“I have tendered my resignation,” Karapetian wrote on his Facebook page.
He attributed the unexpected decision to “personal reasons” and his “transfer to another work.”
“I took the decision with great difficulty and am stating with all responsibility that there is no subtext of political or intra-governmental disagreements as is claimed by some,” said Karapetian.
“At the same time I feel sorry for unfulfilled tasks and obligations as well as those expectations and programs which the country’s supreme leadership and the public had in connection with my tenure,” he added.
According to some newspaper reports, Karapetian, who previously managed Armenia’s national gas distribution company, received a lucrative job offer from Gazprom or another Russian energy conglomerate.
In a separate interview with the Armnews TV channel, Karapetian confirmed that he is likely to work in Russia but did not elaborate.
Announcing the mayor’s impending resignation on Thursday, the Armenian press also speculated that President Serzh Sarkisian is unhappy with Karapetian’s controversial policies that have sparked angry demonstrations by street traders and kiosk owners in the capital.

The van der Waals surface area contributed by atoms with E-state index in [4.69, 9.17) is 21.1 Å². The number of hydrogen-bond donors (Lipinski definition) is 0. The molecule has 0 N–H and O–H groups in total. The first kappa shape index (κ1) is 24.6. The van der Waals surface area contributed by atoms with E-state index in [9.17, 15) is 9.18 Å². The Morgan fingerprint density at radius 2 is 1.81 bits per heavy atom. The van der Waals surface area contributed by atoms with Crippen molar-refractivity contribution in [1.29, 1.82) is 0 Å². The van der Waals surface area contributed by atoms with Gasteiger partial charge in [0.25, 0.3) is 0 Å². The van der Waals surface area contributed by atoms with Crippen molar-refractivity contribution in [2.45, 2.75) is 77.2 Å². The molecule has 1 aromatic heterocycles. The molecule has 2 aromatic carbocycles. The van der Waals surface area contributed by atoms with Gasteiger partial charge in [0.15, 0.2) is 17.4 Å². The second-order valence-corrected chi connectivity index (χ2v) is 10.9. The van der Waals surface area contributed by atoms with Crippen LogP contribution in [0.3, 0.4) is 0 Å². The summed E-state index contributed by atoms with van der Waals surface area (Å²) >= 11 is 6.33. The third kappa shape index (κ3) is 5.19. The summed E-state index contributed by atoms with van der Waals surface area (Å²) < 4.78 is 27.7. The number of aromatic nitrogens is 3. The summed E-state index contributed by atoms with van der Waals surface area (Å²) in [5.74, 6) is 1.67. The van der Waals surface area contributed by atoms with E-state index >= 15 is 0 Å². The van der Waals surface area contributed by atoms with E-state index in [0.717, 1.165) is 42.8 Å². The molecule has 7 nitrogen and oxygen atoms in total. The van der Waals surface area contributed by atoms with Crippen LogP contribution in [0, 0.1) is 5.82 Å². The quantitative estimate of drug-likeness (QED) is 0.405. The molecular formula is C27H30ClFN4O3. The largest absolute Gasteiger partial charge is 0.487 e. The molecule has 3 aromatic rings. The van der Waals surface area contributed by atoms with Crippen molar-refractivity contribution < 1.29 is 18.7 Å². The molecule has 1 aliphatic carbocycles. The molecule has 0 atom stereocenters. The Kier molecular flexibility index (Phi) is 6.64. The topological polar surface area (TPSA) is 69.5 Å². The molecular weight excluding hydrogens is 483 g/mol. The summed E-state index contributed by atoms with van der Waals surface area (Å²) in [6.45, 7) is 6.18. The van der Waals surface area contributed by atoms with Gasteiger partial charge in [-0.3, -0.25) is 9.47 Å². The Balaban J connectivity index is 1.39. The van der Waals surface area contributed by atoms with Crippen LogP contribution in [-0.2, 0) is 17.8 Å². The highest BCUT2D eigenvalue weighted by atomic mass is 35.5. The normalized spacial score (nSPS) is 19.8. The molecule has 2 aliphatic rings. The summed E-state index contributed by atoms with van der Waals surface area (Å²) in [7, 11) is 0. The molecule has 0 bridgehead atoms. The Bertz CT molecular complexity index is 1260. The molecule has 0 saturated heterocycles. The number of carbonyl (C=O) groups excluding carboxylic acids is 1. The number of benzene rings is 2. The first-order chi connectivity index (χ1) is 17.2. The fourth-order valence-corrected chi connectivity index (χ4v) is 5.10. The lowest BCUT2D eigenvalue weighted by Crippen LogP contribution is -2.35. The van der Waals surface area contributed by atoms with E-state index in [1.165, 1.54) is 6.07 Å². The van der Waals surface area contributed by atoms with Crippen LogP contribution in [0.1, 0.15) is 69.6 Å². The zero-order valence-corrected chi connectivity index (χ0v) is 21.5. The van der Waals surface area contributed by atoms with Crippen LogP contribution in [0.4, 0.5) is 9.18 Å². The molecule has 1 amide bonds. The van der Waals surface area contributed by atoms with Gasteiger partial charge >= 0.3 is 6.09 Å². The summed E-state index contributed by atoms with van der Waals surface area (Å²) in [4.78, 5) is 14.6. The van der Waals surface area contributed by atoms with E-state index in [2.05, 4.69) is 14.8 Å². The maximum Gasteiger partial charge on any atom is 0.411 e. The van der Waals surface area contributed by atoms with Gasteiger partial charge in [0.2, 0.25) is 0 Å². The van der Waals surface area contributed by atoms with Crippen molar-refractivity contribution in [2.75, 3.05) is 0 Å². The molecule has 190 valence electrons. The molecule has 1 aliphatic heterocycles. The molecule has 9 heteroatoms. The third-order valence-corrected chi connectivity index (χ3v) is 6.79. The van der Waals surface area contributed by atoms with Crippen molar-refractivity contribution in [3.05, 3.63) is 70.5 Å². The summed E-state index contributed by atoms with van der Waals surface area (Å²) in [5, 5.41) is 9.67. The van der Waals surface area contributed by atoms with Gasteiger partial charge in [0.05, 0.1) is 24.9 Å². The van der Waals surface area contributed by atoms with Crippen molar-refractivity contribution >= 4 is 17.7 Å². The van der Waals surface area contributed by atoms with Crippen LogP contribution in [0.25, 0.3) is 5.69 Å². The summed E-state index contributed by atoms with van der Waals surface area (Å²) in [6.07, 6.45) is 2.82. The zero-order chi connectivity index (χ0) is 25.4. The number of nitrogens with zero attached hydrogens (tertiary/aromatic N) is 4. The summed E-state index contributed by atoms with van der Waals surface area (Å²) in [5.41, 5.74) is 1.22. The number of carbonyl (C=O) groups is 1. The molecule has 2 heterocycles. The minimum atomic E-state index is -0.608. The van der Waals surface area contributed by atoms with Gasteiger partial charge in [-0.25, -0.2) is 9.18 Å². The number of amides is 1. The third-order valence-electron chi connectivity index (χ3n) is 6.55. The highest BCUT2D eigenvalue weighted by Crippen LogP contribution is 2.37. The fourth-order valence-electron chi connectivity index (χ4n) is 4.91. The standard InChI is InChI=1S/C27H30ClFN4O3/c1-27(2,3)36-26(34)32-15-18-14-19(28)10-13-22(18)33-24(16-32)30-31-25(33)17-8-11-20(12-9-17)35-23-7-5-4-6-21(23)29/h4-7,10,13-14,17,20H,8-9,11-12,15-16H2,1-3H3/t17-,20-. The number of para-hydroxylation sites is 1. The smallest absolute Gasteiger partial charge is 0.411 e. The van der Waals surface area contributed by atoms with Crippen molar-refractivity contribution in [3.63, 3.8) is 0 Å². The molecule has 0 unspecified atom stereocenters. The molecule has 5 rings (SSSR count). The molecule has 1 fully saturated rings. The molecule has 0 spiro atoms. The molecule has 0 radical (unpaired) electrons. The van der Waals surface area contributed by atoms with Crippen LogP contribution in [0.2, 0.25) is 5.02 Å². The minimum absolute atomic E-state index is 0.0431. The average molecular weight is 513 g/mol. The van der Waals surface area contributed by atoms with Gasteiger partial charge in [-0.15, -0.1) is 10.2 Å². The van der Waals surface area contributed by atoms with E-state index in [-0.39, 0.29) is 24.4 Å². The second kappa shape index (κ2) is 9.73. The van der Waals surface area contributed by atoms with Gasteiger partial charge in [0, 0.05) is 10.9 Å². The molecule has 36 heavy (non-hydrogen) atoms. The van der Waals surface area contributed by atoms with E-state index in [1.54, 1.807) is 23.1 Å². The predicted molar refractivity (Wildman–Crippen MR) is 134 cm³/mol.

Another theory suggested by commentators is that Sarkisian regards Karapetian as a potential backer of his predecessor Robert Kocharian who is allegedly keen to resume political activities and challenge the current president.
Karapetian insisted, however, that he has enjoyed “unlimited” support from the president throughout his short tenure. He also dismissed as “absurd” media claims about his uneasy rapport with the presidential administration.
Under Armenian law, Yerevan mayors are chosen by a municipal assembly elected through universal suffrage. Sarkisian’s Republican Party of Armenia (HHK) holds the majority of seats in the Council of Elders.
Derenik Dumanian, the leader of the HHK faction in the council, claimed earlier on Friday to be unaware of the mayor’s resignation plans.
“Under the law on Yerevan, if the mayor wants to step down he has to appeal to the Council of Elders and the council will then make a decision,” Dumanian told RFE/RL’s Armenian service (Azatutyun.am). “The faction and the council have received no official application to that effect as yet.”
One of Karapetian’s likely successors is Deputy Mayor Taron Markarian. His late father, Andranik Markarian, served as Armenia’s prime minister from 2000-2008.